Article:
Basic Tomb Pieces
For this set, you will need to cast the #290 Egyptian floor tile mold 21 times, and the #95 Egyptian basic block mold 14 times.
I cast these pieces out of tan dental plaster, but you can use white plaster instead if you like. The casting will take the average person about 1 full day, and the pieces can be glued together in about two hours!
After you complete these, feel free to make your own custom pieces any size you want. The beauty of casting pieces is that you can always make more and build whatever you want. Once you get the hang of it, check out the Detailed Tomb Pieces for more ideas.
To base these tomb sections, I'm going to mount the floor tiles on pieces of 1/2" thick polystyrene foam insulating board. This is the stuff they use for sheeting on houses before they put siding on. You can get it at any lumber yard and usually comes in pink or blue.
The main advantage is that it's stiff and doesn't warp easily. It's also easy to cut (with a sharp knife), and you can make pits and holes in the floor that actually look deep.
You'll also need some glue. My favorite choice is "Aleene's Tacky Glue". It's a water based craft glue that's really thick. You can find it at most craft stores or at any Wal-Mart.
When gluing the blocks down, be sure to spread glue on the bottom and sides of the floor tiles.
I built a simple "L" shape using Legos. When you set your blocks against this guide, they will line up straight. You can also build forms by looking at the Tips & Tricks Page.
Let the glue dry completely before trying to trim off the outside edges of the foam.
If you extend the blade of your hobby knife, you can cut completely through the foam. Be sure you use a sharp blade or the foam will tear.
If it doesn't cut all the way through, break off the excess edge after you cut the foam and it will break fairly clean.
Sand the edges using a very coarse sand paper. Be sure to vary the direction you sand it, so you do not get grooves running one direction.
When painted, the sanded texture of the base will work well with the sand blasted texture of the stones.
All of these pieces are made with the walls setting on top of the floor tiles.
This way, you'll end up with one full square in the center of the hallway pieces. This will allow you to move figures with larger bases in even 1" squares and be able to see exactly which square they occupy.
Basic Set Pieces
The basic set will consist of the pieces shown here.
To build these pieces, you will need to cast the #290 Egyptian Floor Tile Mold 21 times, and the #95 Egyptian Basic Block Mold 14 times.
You don't have to use the exact block arrangement that I show to make the sections, but you may have to cast the mold a few more times if you don't.
The first piece to make is the 3" hallway section. Start by gluing down a grid of 3 x 3 floor tiles.
Next glue the wall pieces directly onto the floor. Be sure to use a guide to get the walls nice and straight.
Make 4 of these sections
The next photo is a 2" hallway.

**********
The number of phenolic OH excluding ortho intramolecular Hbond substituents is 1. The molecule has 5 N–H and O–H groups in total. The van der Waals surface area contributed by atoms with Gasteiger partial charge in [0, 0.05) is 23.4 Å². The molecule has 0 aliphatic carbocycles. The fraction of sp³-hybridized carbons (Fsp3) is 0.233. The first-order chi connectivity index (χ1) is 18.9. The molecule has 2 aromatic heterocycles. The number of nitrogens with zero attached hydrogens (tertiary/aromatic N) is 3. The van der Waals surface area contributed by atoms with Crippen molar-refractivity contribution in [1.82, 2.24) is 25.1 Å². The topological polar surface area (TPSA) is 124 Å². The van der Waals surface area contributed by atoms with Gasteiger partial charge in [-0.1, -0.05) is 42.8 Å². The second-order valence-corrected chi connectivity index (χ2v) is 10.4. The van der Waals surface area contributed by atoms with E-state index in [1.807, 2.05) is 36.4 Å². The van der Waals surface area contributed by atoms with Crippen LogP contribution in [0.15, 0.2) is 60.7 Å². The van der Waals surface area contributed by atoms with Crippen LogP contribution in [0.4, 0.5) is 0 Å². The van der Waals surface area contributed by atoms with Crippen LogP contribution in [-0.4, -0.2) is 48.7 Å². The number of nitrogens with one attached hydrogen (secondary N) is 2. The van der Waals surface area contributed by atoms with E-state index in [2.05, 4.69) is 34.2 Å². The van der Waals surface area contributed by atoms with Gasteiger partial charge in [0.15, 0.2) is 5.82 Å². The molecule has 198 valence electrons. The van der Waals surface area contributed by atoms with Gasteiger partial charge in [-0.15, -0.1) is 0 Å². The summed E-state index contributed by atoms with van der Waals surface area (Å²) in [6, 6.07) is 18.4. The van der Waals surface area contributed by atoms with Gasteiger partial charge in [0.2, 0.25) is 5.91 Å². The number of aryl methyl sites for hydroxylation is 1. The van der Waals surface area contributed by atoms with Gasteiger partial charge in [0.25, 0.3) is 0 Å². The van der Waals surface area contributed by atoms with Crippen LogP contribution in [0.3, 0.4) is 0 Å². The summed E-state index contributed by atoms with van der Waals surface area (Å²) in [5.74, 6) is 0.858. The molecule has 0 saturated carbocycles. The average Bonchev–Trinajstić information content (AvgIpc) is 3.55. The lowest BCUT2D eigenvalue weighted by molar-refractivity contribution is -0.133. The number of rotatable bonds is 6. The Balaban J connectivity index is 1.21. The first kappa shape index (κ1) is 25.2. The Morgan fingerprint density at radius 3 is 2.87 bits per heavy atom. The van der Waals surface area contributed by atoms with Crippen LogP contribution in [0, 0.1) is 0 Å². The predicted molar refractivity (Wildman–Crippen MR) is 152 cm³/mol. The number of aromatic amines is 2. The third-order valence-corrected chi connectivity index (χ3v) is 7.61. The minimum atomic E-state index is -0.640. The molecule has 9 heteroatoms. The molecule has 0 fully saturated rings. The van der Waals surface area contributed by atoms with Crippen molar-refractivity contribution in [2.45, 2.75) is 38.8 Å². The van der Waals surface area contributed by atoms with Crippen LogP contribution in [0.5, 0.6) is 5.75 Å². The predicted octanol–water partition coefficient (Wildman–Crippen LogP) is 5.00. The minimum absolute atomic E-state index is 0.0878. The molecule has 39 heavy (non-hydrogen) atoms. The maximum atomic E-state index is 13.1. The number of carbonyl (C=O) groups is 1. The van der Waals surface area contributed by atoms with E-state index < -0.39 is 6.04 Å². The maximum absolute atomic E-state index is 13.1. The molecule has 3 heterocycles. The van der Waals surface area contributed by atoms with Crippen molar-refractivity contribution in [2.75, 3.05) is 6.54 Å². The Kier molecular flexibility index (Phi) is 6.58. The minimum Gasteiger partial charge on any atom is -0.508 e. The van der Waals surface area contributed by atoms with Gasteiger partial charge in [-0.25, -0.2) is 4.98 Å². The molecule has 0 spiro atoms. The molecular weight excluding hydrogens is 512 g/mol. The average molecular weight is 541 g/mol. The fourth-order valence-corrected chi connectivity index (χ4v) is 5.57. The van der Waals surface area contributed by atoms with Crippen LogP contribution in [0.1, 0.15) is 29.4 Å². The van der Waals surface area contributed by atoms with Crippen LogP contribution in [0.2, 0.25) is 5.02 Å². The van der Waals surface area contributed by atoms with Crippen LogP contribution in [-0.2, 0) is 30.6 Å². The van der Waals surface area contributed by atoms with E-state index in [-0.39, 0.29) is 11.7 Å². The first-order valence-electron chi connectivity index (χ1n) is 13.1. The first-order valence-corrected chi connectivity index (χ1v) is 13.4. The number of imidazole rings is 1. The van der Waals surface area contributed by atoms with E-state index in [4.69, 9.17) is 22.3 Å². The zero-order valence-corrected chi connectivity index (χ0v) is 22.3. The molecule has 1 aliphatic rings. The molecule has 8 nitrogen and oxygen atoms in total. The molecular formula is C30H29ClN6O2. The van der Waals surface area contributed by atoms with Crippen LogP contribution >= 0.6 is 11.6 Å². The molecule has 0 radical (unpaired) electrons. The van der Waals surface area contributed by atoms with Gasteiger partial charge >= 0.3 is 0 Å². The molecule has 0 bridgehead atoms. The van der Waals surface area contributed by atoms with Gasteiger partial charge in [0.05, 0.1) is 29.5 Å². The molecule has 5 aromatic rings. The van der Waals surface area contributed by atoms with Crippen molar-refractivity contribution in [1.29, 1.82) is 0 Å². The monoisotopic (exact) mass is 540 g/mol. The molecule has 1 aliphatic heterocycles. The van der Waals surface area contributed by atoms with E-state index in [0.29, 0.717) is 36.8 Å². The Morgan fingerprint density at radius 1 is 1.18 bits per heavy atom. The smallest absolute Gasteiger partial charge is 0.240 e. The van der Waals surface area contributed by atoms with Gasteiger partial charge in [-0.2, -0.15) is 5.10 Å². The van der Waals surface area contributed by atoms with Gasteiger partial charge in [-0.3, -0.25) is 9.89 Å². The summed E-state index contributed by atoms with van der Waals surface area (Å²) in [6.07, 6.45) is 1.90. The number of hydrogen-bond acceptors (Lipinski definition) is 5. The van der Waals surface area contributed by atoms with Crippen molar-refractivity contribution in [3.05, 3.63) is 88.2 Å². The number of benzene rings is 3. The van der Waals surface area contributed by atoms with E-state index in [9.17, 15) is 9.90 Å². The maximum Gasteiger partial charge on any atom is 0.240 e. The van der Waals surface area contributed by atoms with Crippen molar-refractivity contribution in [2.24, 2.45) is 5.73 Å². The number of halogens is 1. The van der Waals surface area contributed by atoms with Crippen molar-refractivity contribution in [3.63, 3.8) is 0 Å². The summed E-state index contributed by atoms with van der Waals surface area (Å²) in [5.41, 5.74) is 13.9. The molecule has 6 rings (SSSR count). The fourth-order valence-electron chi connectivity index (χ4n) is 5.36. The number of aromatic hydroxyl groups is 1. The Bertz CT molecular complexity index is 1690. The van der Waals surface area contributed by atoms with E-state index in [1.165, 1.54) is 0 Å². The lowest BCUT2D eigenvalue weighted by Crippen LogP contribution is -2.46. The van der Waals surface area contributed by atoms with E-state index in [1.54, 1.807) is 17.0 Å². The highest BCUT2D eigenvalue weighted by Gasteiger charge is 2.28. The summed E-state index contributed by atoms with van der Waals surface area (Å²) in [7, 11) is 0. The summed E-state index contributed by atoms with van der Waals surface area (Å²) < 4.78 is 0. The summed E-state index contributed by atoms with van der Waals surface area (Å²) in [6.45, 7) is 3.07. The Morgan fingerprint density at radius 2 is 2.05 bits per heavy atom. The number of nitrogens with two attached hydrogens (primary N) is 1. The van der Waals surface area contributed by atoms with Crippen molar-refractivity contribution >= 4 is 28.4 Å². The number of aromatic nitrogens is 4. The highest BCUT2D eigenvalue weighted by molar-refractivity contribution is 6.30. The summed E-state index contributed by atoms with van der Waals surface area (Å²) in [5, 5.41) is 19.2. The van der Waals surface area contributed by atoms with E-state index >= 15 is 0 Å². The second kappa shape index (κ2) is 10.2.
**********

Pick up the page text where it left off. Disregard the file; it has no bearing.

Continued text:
Following that is a 1" hallway.
For this 6" hallway section lay out a grid that's 3 x 6.
Make 2 copies of this piece.
Here's the dead end section. Make 1 copy of this piece.
These sections both use a 3 x 3 grid for the base. First is the corner section. Make 4 of the corner pieces.
Next is the tee section. Make 2 of the tee pieces.
This step section starts with a 3 x 3 floor grid. It's used for the entrance to the tombs. Make 1 of these.
The last piece starts with a 5 x 5 grid of floor tiles. Make 2 of these rooms.
Feel free to make any additional pieces you want. You can also leave floor tiles out to make pits, or leave a tile loose (don't glue it down) to make a secret passage below the floor.
That completes all of the pieces for the basic set.
To paint these tomb sections, I used the Antiquing Method found on our painting instructions page.
However, you will need to paint the foam base a color that matches the wall color. If you cast your blocks out of white plaster, you would paint the wall section along with the base instead of just painting the base.
To get the color to match, mix up paint a shade lighter than the walls. When the paint dries, it will dry slightly darker and match the walls better. Don't worry if your color doesn't match the walls exactly. The base will represent a chunk of desert pulled out of the ground that the walls are resting on.
Next, I painted the whole wall section with clear flat varnish, and used gel stain (colonial oak) to wipe over it. To see how this works, look at the Antiquing Method found on our painting instructions page.
You can see how the texture comes out on the foam base where I sanded it.
When you're finished, here's a few layouts you can make with this simple basic set. Remember, you can make as many additional pieces as you want so your dungeon can continue to grow. For more decorative pieces you can build, check out the Detailed Tomb Pieces.
The Egyptian miniatures shown here are from www.crocodilegames.com. They have a wonderful selection of Egyptian miniature figures, creatures and accessories.
These miniatures were painted by Robert Sparenberg (aka Imahilus).
To paint the model look at the Antiquing Method found on our painting instructions page.
For more decorative pieces you can build, check out the Detailed Tomb Pieces.